KG: The UBC administration (particularly the BoG) found its comfortable position as ultimate-decision-makers challenged for sure. No longer were the students content with the subpar representation (if you could call it that) of the AMS, and no longer were we content to just let it happen. Not that we ever were, but now it was a public thing, a vocal thing. And even though there was a unanimous 'no' coming from the students and our AMS, the BoG still steamrolled over all of our concerns and passed the proposals. As if we didn't matter.
I think there was a kind of unspoken undercurrent wherein us protesters knew, or at least, I felt that we weren't about to shake them off their profit-minded track. But without giving us too much credit, I strongly believe we did rattle them up. We caught the bit between our teeth and we held right the fuck on. Small groups of protesters showed up to their BoG meeting in December (for the tuition vote), and we interrupted their meeting, despite numerous attempts to be silenced (including the presence of an RCMP officer in the room). We showed up to a talk our then-President gave at an event on the "University in the 21st Century", and he was rattled, to say the least, unable to answer our questions. We showed up to the President's office during our Sit-In at the end of January. We showed up on twitter and reappropriated the hashtag he was using for his 'twitter town hall'. We didn't leave, and so he had to face us, face us as students, as people who had something to say. And then we showed up to their BoG meeting in February for the discussion of the housing increase, and unbeknownst to us, it was not a discussion or debate at all.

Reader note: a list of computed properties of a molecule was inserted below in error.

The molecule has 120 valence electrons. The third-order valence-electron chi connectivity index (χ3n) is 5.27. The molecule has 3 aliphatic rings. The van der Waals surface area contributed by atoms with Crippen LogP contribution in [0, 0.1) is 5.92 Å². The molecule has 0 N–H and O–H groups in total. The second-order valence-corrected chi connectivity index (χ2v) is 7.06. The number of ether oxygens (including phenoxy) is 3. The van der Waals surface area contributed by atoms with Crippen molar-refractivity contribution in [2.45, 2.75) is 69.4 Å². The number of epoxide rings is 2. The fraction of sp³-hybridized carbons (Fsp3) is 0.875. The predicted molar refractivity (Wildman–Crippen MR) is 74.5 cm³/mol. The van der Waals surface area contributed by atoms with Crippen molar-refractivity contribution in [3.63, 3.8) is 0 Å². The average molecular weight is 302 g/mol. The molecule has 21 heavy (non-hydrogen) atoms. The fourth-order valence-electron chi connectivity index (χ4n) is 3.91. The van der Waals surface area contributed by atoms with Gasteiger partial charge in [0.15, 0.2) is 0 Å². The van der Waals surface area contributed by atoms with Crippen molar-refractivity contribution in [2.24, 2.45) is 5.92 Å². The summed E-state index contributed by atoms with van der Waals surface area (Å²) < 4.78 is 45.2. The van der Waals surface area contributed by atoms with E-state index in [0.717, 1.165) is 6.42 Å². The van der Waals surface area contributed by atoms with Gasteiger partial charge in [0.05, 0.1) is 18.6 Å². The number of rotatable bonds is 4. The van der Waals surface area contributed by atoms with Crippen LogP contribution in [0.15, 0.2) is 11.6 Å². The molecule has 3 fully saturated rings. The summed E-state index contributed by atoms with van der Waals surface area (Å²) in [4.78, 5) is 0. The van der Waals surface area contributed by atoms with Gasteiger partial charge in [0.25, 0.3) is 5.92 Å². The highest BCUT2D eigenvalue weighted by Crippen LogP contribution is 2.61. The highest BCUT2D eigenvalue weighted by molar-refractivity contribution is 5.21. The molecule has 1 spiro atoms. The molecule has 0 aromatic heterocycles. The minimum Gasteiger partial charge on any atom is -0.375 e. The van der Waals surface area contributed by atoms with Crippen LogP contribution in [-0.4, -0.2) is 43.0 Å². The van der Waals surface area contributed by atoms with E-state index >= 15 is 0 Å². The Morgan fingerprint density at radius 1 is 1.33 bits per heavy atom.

We showed up in numerous articles published in The Talon, the Ubyssey, and outside-UBC sources (rabble, Ricochet), in short clips on the evening news, in the posters around campus and the red squares on students' backpacks.
|Then-UBC President Arvind Gupta and BC Premier|
The conversation really does change depending on who's listening, and we shone a small amount of spotlight on the ridiculousness of a governing body in charge of a university only having 3 student representatives, and only 8, of 21, positions 'democratically elected'. We made the administration feel something, I think. We made them feel something because they had to see our faces, make eye contact with us, read our posters we held up to them. And you can't just walk away from that (though President Arvind Gupta tried).
Another pretty considerable ‘antagonizing’ force was also our AMS, as it were. They dragged their feet on every possible decision to support IAAS and stayed safely caught in their bureaucratic nets when it came down to actually doing what they were mandated to do. Sure, they set up a “mobilization” fund, but it was like pulling teeth to actually get any money. More on them in later -- I could go for days.
RY: What was the UBC AMS response? Do you think they represented the concerns of students well?